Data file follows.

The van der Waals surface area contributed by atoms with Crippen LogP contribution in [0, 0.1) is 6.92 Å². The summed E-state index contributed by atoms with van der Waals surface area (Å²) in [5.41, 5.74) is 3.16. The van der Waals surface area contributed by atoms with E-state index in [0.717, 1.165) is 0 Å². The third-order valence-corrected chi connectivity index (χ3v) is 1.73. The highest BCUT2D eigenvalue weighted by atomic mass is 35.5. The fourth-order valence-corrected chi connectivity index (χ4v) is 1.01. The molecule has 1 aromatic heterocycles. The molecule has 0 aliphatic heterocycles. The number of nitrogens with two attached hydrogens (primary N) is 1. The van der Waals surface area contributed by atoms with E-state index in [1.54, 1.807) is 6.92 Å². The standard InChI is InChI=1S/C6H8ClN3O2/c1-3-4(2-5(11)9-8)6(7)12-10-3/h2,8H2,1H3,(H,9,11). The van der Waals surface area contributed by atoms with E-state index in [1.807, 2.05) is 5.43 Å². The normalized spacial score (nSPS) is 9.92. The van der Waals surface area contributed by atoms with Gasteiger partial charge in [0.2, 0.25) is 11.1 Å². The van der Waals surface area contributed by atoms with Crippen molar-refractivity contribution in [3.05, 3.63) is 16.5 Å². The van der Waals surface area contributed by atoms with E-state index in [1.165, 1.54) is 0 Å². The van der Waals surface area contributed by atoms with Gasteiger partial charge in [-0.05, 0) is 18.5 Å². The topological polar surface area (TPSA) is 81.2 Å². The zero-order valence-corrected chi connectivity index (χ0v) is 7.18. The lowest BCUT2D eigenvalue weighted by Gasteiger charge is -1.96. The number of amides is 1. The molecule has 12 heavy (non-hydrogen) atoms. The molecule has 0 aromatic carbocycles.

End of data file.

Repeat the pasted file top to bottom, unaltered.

The van der Waals surface area contributed by atoms with Crippen LogP contribution in [0, 0.1) is 6.92 Å². The summed E-state index contributed by atoms with van der Waals surface area (Å²) in [5.41, 5.74) is 3.16. The van der Waals surface area contributed by atoms with E-state index in [0.717, 1.165) is 0 Å². The third-order valence-corrected chi connectivity index (χ3v) is 1.73. The highest BCUT2D eigenvalue weighted by atomic mass is 35.5. The fourth-order valence-corrected chi connectivity index (χ4v) is 1.01. The molecule has 1 aromatic heterocycles. The molecule has 0 aliphatic heterocycles. The number of nitrogens with two attached hydrogens (primary N) is 1. The van der Waals surface area contributed by atoms with E-state index in [1.54, 1.807) is 6.92 Å². The standard InChI is InChI=1S/C6H8ClN3O2/c1-3-4(2-5(11)9-8)6(7)12-10-3/h2,8H2,1H3,(H,9,11). The van der Waals surface area contributed by atoms with E-state index in [1.807, 2.05) is 5.43 Å². The normalized spacial score (nSPS) is 9.92. The van der Waals surface area contributed by atoms with Gasteiger partial charge in [0.2, 0.25) is 11.1 Å². The van der Waals surface area contributed by atoms with Crippen molar-refractivity contribution in [3.05, 3.63) is 16.5 Å². The van der Waals surface area contributed by atoms with E-state index in [1.165, 1.54) is 0 Å². The van der Waals surface area contributed by atoms with Gasteiger partial charge in [-0.05, 0) is 18.5 Å². The topological polar surface area (TPSA) is 81.2 Å². The zero-order valence-corrected chi connectivity index (χ0v) is 7.18. The lowest BCUT2D eigenvalue weighted by Gasteiger charge is -1.96. The number of amides is 1. The molecule has 12 heavy (non-hydrogen) atoms. The molecule has 0 aromatic carbocycles.